Using Delphi in UX
I started working on the UX/UI bootcamp in March. As I approach the end of my first Capstone and towards the end of the bootcamp, I have pondered how to connect UX to academic research. During my doctoral studies, I used the Delphi method to find out the efficacy perceptions of using Telepractice with speech language pathology. It is a method that is not overused or understood, except in certain contexts. It was started by the Rand Corporation as a way to forecast and come to a consensus in the military.
In my study, I used three groups: Speech language pathologists, regulatory experts, and university facilitators. The Delphi method uses a series of rounds to disseminate the information gathered. Characteristics of the Delphi method include anonymity, rounds of data collection/analysis, and experts. The method can be conducted using qualitative, quantitative, or mixed methods. I used it qualitatively because I wanted to dig deep into what the experts believed in, agreed upon, and what solutions were possible. The first round included semi-structured individual interviews. The second round used a qualitative survey sent to all participants where they responded and voted on statements from round 1. Round 3 also was survey and adjustments and final voting was conducted.
The Delphi method (or technique as it is often called) has been used in academic settings, as well as medical. Upon researching what the impact is and how it could be used in UX, I have only located articles on Card Sorting. Card Sorting is used to gather insights from users. Open Card Sorting is used where participants sort according to categories that they create themselves, whereas closed uses pre-defined categories. In the Delphi it uses an open card format but with a seed participant. The remaining participants make adjustments and comment on the other participants sorts.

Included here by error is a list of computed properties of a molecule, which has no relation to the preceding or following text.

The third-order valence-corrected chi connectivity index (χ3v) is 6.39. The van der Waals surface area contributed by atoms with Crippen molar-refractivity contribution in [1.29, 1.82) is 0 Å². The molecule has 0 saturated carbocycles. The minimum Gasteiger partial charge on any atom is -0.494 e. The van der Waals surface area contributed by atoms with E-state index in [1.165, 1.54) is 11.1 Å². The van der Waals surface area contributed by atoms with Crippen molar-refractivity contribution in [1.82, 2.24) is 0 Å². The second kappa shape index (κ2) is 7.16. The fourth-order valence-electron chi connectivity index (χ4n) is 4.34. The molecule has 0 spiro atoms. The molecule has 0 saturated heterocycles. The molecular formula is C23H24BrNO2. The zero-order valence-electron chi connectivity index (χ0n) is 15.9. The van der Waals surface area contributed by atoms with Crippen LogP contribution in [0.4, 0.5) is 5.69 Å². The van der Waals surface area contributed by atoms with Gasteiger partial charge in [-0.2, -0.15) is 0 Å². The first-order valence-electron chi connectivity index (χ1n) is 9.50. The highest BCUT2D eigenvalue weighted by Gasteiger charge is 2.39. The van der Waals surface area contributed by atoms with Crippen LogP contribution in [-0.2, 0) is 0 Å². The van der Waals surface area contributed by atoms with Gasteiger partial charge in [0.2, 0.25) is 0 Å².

Having come from an academic environment, where there are a number of different methodologies used, UX seems to use a limited number of methodologies. Most designers have never heard of Delphi. Even in academic environments, it is often unknown and misunderstood. I worked with a number of qualitative researchers during my dissertation journey and found that none of them were familiar with it. However, as is the case of doing in depth research, I became an expert in it and not only educated myself, but my dissertation member, and other qualitative researchers. It is my belief that Delphi could answer a number of questions designers have during the research process. Designers, researchers, and developers, depending on the organization often work individually and come together as needed. The Delphi, because of the collaborative nature could bring each of these groups together in the research process, continue through the design, and development stages. I see possibilities for the method during user interviews (which may define personas and what they need more clearly). In usability testing, it could also be used to define what works, what doesn't, what is needed.
How would you use research methodology differently? Would it make it more cohesive? Where do you see using the Delphi method in UX? Please comment below to start a discussion on this.